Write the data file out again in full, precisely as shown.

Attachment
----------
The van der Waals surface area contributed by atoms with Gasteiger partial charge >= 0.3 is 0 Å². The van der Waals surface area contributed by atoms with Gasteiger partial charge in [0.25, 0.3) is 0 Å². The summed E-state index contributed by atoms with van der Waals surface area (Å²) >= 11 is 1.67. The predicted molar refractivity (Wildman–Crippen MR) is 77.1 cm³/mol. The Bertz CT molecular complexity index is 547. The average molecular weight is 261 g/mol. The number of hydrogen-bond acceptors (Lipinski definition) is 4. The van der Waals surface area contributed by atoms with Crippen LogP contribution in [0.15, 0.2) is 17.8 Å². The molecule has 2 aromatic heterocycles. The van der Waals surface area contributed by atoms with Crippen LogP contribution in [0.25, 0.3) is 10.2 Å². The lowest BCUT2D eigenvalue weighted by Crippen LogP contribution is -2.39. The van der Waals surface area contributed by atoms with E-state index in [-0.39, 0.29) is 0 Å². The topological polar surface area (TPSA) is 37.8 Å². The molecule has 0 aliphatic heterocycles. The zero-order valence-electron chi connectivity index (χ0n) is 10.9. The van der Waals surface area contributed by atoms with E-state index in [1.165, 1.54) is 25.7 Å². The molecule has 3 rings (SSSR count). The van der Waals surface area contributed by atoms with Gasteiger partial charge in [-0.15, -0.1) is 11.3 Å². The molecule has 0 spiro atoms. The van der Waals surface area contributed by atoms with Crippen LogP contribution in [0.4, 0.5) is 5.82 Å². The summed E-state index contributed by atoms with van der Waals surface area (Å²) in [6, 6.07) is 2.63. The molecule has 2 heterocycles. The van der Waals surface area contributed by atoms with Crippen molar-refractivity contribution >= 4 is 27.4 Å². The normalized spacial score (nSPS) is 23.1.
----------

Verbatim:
The van der Waals surface area contributed by atoms with Gasteiger partial charge >= 0.3 is 0 Å². The van der Waals surface area contributed by atoms with Gasteiger partial charge in [0.25, 0.3) is 0 Å². The summed E-state index contributed by atoms with van der Waals surface area (Å²) >= 11 is 1.67. The predicted molar refractivity (Wildman–Crippen MR) is 77.1 cm³/mol. The Bertz CT molecular complexity index is 547. The average molecular weight is 261 g/mol. The number of hydrogen-bond acceptors (Lipinski definition) is 4. The van der Waals surface area contributed by atoms with Crippen LogP contribution in [0.15, 0.2) is 17.8 Å². The molecule has 2 aromatic heterocycles. The van der Waals surface area contributed by atoms with Crippen LogP contribution in [0.25, 0.3) is 10.2 Å². The lowest BCUT2D eigenvalue weighted by Crippen LogP contribution is -2.39. The van der Waals surface area contributed by atoms with E-state index in [-0.39, 0.29) is 0 Å². The topological polar surface area (TPSA) is 37.8 Å². The molecule has 0 aliphatic heterocycles. The zero-order valence-electron chi connectivity index (χ0n) is 10.9. The van der Waals surface area contributed by atoms with E-state index in [1.165, 1.54) is 25.7 Å². The molecule has 3 rings (SSSR count). The van der Waals surface area contributed by atoms with Gasteiger partial charge in [-0.15, -0.1) is 11.3 Å². The molecule has 0 spiro atoms. The van der Waals surface area contributed by atoms with Crippen LogP contribution in [0.4, 0.5) is 5.82 Å². The summed E-state index contributed by atoms with van der Waals surface area (Å²) in [6, 6.07) is 2.63. The molecule has 2 heterocycles. The van der Waals surface area contributed by atoms with Crippen molar-refractivity contribution >= 4 is 27.4 Å². The normalized spacial score (nSPS) is 23.1.